Ep #118: When one child’s behavior is affecting the whole family negatively

by | Jan 13, 2021 | ADHD, ADHD Podcasts, Home, Podcasts, Podcasts

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When one child requires more attention, it can throw the family dynamic off or cause other children to adopt the negative behaviors to get increased attention. As a parent, it can be hard to navigate how to deal with all the family’s needs in a way that works for everyone. When things aren’t balanced, often parents feel a lot of guilt and stress, and in trying to make things fair or right with their other children, they may actually be inadvertently adding to the imbalance.

Our children have different personalities and different needs. As a parent, we want things to be equal for our children. We think we are equal by spending equal amounts of time, giving equal attention, or dealing with them in the same way. Fair doesn’t mean equal. In fact, for some children, too much time actually could make them feel anxious or nervous. What is important is that how we interact with them fulfills their needs.

Convey this idea to our children that fair doesn’t mean equal is essential. Once children understand this, often attention-seeking behaviors will decrease.

When a child requires a lot of attention, it’s helpful for parents to reframe that negative behavior. Finding the positive from that behavior allows you to help them turn that into strengths instead of using it negatively. For example, suppose a child is upset. In that case, you can reframe that as they can advocate for themselves, which allows you to find opportunities where they can positively advocate for themselves.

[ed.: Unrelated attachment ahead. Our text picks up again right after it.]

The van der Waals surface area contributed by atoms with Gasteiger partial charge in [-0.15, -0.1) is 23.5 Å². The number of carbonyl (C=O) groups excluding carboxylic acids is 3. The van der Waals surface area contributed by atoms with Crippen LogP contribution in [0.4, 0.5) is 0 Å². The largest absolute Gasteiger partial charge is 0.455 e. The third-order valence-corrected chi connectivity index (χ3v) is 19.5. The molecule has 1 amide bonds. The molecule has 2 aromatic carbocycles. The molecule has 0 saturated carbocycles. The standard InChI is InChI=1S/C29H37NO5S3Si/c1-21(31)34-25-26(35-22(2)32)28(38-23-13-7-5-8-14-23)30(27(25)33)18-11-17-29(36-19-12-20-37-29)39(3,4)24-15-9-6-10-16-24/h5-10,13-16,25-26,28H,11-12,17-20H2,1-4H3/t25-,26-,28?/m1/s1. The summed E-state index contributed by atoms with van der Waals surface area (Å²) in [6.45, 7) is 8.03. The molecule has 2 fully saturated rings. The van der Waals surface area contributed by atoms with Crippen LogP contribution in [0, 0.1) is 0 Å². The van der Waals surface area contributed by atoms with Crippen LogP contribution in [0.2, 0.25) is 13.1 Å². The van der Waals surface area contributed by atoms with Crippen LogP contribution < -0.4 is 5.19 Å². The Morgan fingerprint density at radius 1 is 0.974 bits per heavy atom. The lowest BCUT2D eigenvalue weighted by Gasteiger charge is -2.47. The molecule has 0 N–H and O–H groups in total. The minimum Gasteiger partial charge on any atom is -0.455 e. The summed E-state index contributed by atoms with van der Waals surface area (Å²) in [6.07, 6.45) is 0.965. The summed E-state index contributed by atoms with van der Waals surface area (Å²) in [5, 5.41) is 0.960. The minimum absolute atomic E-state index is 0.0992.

Episode Transcript

Each child, again, is different. They have their own temperament, they have their own emotional needs, and when you start comparing, it actually creates a divide between them. This is episode 118.

We welcome you to the ADHD Smarter Parenting Podcast. Here to heal and elevate lives is your Parenting Coach, Siope Kinikini.

Hello my friends, how are you? Welcome, welcome. The second week of January, we’re way excited here at Smarter Parenting. This podcast has to deal with, “What do you do when one child’s behavior is affecting the whole family?” And so this has been a consistent question by a lot of parents, “What do you do when one child acts out? It feels like everybody else is under the rule of one child?”

During this podcast, there are three specific things I want us to be able to communicate about, and I want you to be able to leave knowing new ways that you can approach this situation and ways that you can address it that will be effective.

Now I’m going to introduce you to a family, to Luis, Andrea, their son Simon, who’s nine, Bella, who’s seven, and George, who’s four. So Luis and Andrea have three children, the oldest is Simon, he’s nine-years-old, Bella is seven, and George, who’s four-years-old, all interact with each other, and yet one of the children seems to draw all the energy in the home, all the attention in the home. And Andrea and Luis contacted me, trying to figure out in what ways can we work through this issue, because they felt overwhelmed with their attention to just one child and felt almost neglectful to the other children in the home.

I know they’re not the only parents that feel this way, this happens in other families as well, and so I felt like it was an important thing to share. I want to thank Luis and Andrea for allowing me to share their story.

So the three things that I want you to be able to understand during this podcast, and that we will discuss, are understanding the dynamics of the family, understanding the dynamics of the children that are involved, and the ways that you should consider that in your own family. Number two, I want you to recognize the strengths in each of the children, and strengths that help children overcome weaknesses in other areas. You’d be surprised to know that sometimes when we strengthen one side, it compensates for weaknesses in another area, but we’ll talk about that. And then the third thing is I also want to introduce you to additional skills in using to address a child’s behavior when they suck all the air and the energy and all the attention out of the room.